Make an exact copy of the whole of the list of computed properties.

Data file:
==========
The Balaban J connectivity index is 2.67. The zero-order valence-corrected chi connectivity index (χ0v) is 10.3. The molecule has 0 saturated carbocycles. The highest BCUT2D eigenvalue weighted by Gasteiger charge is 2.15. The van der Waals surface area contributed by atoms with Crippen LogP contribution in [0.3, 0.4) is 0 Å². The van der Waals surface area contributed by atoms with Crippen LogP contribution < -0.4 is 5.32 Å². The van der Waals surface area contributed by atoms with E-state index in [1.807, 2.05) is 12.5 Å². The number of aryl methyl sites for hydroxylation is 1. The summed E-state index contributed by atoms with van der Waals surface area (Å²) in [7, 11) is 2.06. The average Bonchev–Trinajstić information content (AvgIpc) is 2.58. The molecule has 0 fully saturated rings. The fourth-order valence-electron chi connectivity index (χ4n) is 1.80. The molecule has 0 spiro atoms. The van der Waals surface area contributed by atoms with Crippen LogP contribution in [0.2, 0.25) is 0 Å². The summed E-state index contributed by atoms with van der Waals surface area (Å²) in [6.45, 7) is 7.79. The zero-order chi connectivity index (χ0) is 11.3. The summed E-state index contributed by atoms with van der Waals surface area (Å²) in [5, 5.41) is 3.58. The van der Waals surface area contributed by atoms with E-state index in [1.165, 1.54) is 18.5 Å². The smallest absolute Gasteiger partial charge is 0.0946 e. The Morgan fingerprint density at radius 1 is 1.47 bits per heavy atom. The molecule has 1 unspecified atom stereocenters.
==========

The Balaban J connectivity index is 2.67. The zero-order valence-corrected chi connectivity index (χ0v) is 10.3. The molecule has 0 saturated carbocycles. The highest BCUT2D eigenvalue weighted by Gasteiger charge is 2.15. The van der Waals surface area contributed by atoms with Crippen LogP contribution in [0.3, 0.4) is 0 Å². The van der Waals surface area contributed by atoms with Crippen LogP contribution < -0.4 is 5.32 Å². The van der Waals surface area contributed by atoms with E-state index in [1.807, 2.05) is 12.5 Å². The number of aryl methyl sites for hydroxylation is 1. The summed E-state index contributed by atoms with van der Waals surface area (Å²) in [7, 11) is 2.06. The average Bonchev–Trinajstić information content (AvgIpc) is 2.58. The molecule has 0 fully saturated rings. The fourth-order valence-electron chi connectivity index (χ4n) is 1.80. The molecule has 0 spiro atoms. The van der Waals surface area contributed by atoms with Crippen LogP contribution in [0.2, 0.25) is 0 Å². The summed E-state index contributed by atoms with van der Waals surface area (Å²) in [6.45, 7) is 7.79. The zero-order chi connectivity index (χ0) is 11.3. The summed E-state index contributed by atoms with van der Waals surface area (Å²) in [5, 5.41) is 3.58. The van der Waals surface area contributed by atoms with E-state index in [1.165, 1.54) is 18.5 Å². The smallest absolute Gasteiger partial charge is 0.0946 e. The Morgan fingerprint density at radius 1 is 1.47 bits per heavy atom. The molecule has 1 unspecified atom stereocenters.